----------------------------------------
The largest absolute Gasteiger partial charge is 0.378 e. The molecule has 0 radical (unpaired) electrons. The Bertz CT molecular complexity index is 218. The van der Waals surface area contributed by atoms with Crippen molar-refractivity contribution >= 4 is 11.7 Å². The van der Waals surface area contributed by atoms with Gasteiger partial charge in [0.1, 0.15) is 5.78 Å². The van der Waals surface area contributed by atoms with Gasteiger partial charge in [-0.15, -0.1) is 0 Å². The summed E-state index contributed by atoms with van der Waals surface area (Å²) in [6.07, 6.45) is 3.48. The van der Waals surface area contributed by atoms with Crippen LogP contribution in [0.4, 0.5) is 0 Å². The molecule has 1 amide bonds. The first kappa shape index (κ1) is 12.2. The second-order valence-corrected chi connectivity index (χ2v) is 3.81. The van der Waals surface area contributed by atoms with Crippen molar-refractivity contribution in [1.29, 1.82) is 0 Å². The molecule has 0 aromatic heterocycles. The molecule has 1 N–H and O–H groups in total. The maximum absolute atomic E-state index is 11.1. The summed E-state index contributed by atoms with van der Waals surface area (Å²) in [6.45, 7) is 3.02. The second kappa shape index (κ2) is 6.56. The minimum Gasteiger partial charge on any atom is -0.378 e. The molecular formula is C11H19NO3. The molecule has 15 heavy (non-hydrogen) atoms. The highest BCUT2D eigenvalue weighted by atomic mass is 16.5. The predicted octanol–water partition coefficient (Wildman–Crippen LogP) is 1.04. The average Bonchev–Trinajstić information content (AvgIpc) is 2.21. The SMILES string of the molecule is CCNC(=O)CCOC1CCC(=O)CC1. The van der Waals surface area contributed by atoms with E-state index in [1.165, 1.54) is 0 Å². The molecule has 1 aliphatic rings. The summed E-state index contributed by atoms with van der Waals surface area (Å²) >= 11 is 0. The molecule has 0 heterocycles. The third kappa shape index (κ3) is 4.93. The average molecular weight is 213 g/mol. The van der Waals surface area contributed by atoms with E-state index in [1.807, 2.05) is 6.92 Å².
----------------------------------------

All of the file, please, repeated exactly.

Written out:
The largest absolute Gasteiger partial charge is 0.378 e. The molecule has 0 radical (unpaired) electrons. The Bertz CT molecular complexity index is 218. The van der Waals surface area contributed by atoms with Crippen molar-refractivity contribution >= 4 is 11.7 Å². The van der Waals surface area contributed by atoms with Gasteiger partial charge in [0.1, 0.15) is 5.78 Å². The van der Waals surface area contributed by atoms with Gasteiger partial charge in [-0.15, -0.1) is 0 Å². The summed E-state index contributed by atoms with van der Waals surface area (Å²) in [6.07, 6.45) is 3.48. The van der Waals surface area contributed by atoms with Crippen LogP contribution in [0.4, 0.5) is 0 Å². The molecule has 1 amide bonds. The first kappa shape index (κ1) is 12.2. The second-order valence-corrected chi connectivity index (χ2v) is 3.81. The van der Waals surface area contributed by atoms with Crippen molar-refractivity contribution in [1.29, 1.82) is 0 Å². The molecule has 0 aromatic heterocycles. The molecule has 1 N–H and O–H groups in total. The maximum absolute atomic E-state index is 11.1. The summed E-state index contributed by atoms with van der Waals surface area (Å²) in [6.45, 7) is 3.02. The second kappa shape index (κ2) is 6.56. The minimum Gasteiger partial charge on any atom is -0.378 e. The molecular formula is C11H19NO3. The molecule has 15 heavy (non-hydrogen) atoms. The highest BCUT2D eigenvalue weighted by atomic mass is 16.5. The predicted octanol–water partition coefficient (Wildman–Crippen LogP) is 1.04. The average Bonchev–Trinajstić information content (AvgIpc) is 2.21. The SMILES string of the molecule is CCNC(=O)CCOC1CCC(=O)CC1. The van der Waals surface area contributed by atoms with E-state index in [1.165, 1.54) is 0 Å². The molecule has 1 aliphatic rings. The summed E-state index contributed by atoms with van der Waals surface area (Å²) >= 11 is 0. The molecule has 0 heterocycles. The third kappa shape index (κ3) is 4.93. The average molecular weight is 213 g/mol. The van der Waals surface area contributed by atoms with E-state index in [1.807, 2.05) is 6.92 Å².